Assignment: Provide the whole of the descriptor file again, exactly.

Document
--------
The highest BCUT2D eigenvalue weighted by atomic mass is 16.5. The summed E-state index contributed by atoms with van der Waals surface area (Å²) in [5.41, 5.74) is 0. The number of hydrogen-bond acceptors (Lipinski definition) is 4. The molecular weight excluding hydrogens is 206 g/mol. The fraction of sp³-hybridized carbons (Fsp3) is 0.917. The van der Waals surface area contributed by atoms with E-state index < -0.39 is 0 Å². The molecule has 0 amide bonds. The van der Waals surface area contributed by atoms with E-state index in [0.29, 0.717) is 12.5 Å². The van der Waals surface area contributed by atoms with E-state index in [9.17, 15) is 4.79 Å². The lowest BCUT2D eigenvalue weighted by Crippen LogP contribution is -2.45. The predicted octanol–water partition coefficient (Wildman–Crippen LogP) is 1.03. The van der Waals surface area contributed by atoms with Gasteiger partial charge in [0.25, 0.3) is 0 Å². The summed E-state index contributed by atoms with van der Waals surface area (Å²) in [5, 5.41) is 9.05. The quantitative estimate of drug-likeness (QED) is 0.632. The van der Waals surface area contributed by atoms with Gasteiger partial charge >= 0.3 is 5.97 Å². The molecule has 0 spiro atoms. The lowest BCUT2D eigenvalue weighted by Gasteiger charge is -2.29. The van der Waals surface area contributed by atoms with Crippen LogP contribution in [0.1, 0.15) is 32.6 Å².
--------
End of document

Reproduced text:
The highest BCUT2D eigenvalue weighted by atomic mass is 16.5. The summed E-state index contributed by atoms with van der Waals surface area (Å²) in [5.41, 5.74) is 0. The number of hydrogen-bond acceptors (Lipinski definition) is 4. The molecular weight excluding hydrogens is 206 g/mol. The fraction of sp³-hybridized carbons (Fsp3) is 0.917. The van der Waals surface area contributed by atoms with E-state index < -0.39 is 0 Å². The molecule has 0 amide bonds. The van der Waals surface area contributed by atoms with E-state index in [0.29, 0.717) is 12.5 Å². The van der Waals surface area contributed by atoms with E-state index in [9.17, 15) is 4.79 Å². The lowest BCUT2D eigenvalue weighted by Crippen LogP contribution is -2.45. The predicted octanol–water partition coefficient (Wildman–Crippen LogP) is 1.03. The van der Waals surface area contributed by atoms with Gasteiger partial charge in [0.25, 0.3) is 0 Å². The summed E-state index contributed by atoms with van der Waals surface area (Å²) in [5, 5.41) is 9.05. The quantitative estimate of drug-likeness (QED) is 0.632. The van der Waals surface area contributed by atoms with Gasteiger partial charge >= 0.3 is 5.97 Å². The molecule has 0 spiro atoms. The lowest BCUT2D eigenvalue weighted by Gasteiger charge is -2.29. The van der Waals surface area contributed by atoms with Crippen LogP contribution in [0.1, 0.15) is 32.6 Å².